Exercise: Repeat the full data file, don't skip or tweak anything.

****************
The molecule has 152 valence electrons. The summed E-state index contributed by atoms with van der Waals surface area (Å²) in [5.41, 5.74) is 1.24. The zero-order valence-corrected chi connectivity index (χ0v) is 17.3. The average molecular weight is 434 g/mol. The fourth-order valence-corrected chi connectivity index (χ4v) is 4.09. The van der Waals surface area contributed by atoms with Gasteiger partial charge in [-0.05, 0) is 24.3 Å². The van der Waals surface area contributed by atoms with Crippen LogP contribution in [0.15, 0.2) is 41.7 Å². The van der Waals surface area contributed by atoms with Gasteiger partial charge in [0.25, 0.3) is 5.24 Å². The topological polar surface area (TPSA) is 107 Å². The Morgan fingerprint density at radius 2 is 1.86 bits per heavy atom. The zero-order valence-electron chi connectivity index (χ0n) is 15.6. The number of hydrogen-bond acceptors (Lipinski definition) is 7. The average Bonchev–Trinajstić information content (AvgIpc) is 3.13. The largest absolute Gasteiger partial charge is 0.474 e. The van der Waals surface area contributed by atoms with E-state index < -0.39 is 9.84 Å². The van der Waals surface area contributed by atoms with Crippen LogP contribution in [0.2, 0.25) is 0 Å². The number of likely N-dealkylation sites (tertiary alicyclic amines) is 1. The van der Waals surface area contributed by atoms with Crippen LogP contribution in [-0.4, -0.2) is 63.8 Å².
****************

The molecule has 152 valence electrons. The summed E-state index contributed by atoms with van der Waals surface area (Å²) in [5.41, 5.74) is 1.24. The zero-order valence-corrected chi connectivity index (χ0v) is 17.3. The average molecular weight is 434 g/mol. The fourth-order valence-corrected chi connectivity index (χ4v) is 4.09. The van der Waals surface area contributed by atoms with Gasteiger partial charge in [-0.05, 0) is 24.3 Å². The van der Waals surface area contributed by atoms with Crippen LogP contribution in [0.15, 0.2) is 41.7 Å². The van der Waals surface area contributed by atoms with Gasteiger partial charge in [0.25, 0.3) is 5.24 Å². The topological polar surface area (TPSA) is 107 Å². The Morgan fingerprint density at radius 2 is 1.86 bits per heavy atom. The zero-order valence-electron chi connectivity index (χ0n) is 15.6. The number of hydrogen-bond acceptors (Lipinski definition) is 7. The average Bonchev–Trinajstić information content (AvgIpc) is 3.13. The largest absolute Gasteiger partial charge is 0.474 e. The van der Waals surface area contributed by atoms with E-state index < -0.39 is 9.84 Å². The van der Waals surface area contributed by atoms with Crippen LogP contribution in [0.2, 0.25) is 0 Å². The number of likely N-dealkylation sites (tertiary alicyclic amines) is 1. The van der Waals surface area contributed by atoms with Crippen LogP contribution in [-0.4, -0.2) is 63.8 Å².